One kid is crying, another is whining that he doesn't want to play and a third is behaving poorly enough that if practice was school, he would be in the principal's office.
One of the greatest challenges every coach faces is dealing with players' different behaviors. Count the number of players on your team and that's probably the number of different personalities you have to deal with.
You will coach kids with great ability, but you will coach more with less ability. You will coach some players who love to play and others who are only there because dad makes them. You will coach kids whom you would take home in a minute while others will drive you crazy.
The bottom line: They are your kids to coach, and the better you deal with all the different behaviors and personalities, the more fun your coaching experience will be.
If you coach young children, most likely you will have at least one child who cries. It can be for a variety of reasons: He or she might be hurt, in trouble at home, or upset about something that happened at school.
Comfort the child, ask what is wrong, and give him the option of sitting out. The most important thing is to communicate with the parents. They might know exactly why he is upset or might be able to help you find out. Or maybe neither, but they need to know.
The child who "doesn't want to play today" may have a very good reason to share with you and may not. It's not the end of the world if the child sits out one night. If you try to force the child to play, it will only make him more miserable (and you and his teammates).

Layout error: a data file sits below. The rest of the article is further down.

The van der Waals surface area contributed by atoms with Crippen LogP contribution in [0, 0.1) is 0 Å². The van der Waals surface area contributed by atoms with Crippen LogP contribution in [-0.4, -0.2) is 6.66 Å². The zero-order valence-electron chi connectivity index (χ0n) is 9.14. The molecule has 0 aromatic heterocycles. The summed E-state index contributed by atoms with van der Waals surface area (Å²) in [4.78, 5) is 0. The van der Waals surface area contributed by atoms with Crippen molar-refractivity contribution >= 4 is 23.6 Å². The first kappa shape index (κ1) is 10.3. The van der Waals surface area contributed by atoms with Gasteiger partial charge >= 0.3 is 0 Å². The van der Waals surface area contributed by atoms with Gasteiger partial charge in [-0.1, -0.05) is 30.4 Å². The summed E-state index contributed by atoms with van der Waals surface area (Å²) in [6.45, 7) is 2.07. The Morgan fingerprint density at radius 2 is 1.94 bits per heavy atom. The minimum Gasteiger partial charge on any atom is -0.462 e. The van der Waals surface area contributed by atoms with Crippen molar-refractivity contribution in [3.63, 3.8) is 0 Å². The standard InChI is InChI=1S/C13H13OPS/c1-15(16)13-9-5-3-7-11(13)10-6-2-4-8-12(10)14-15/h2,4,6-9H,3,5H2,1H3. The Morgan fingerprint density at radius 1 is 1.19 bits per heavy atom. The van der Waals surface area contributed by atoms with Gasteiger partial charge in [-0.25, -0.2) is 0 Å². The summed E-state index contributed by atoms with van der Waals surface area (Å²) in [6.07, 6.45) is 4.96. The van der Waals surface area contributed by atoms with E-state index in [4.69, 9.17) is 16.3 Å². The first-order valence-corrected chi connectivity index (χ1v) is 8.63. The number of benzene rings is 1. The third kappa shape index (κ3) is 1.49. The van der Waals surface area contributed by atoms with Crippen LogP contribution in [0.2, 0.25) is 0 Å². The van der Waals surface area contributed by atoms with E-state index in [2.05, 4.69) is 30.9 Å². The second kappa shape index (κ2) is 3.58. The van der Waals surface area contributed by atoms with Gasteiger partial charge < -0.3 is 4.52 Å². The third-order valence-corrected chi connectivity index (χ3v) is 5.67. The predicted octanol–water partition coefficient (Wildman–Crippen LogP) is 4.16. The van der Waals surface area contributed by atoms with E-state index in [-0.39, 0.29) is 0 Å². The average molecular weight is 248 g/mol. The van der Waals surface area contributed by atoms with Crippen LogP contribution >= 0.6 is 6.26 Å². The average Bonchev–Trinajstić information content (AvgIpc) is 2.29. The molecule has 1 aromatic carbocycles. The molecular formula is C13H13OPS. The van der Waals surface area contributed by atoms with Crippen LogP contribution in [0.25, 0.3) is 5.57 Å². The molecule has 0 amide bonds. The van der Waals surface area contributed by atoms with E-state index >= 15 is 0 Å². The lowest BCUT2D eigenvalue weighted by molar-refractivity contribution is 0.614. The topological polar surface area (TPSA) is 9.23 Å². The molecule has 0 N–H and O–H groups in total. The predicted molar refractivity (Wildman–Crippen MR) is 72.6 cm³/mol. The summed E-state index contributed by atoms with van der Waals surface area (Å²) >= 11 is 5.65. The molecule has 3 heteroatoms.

He may not want to tell you why he doesn't want to play or practice, and he shouldn't have to. Remember, these are kids, not professional athletes. But just like the child who cries, make sure to mention it to the parents.
The toughest personality to coach is the player who never seems to pay attention and doesn't seem to care that he's not. Many coaches are not trained to deal with kids like this. If a child is misbehaving, not listening, etc., it is a distraction to the team and must be dealt with as soon as possible.
Talking to the player, having him sit out and/or talking to the parents are all options. If none of the above works and the poor behavior continues, you might not have any other option but to dismiss him from the team. Just make sure you warn him before you actually do it. Most likely this will upset the parents and the player won't care, because if the child really wanted to play he would behave.
Remember, it's not fair to the other players and their parents to tolerate one misbehaved child. And if you do, pretty soon it will be more than one. Unlike public schools, playing sports is a privilege, not a law. You are the principal.
People coach children because they enjoy working with them. The rewards far outweigh the few negative experiences. However, there is nothing more frustrating than coaching a child with behavior "quirks." Try to get to the bottom of the situation as quickly as possible to make it easier on everyone -- most importantly the child.
Contact Jon Buzby at firstname.lastname@example.org and follow him @youthsportsbuzz on Twitter.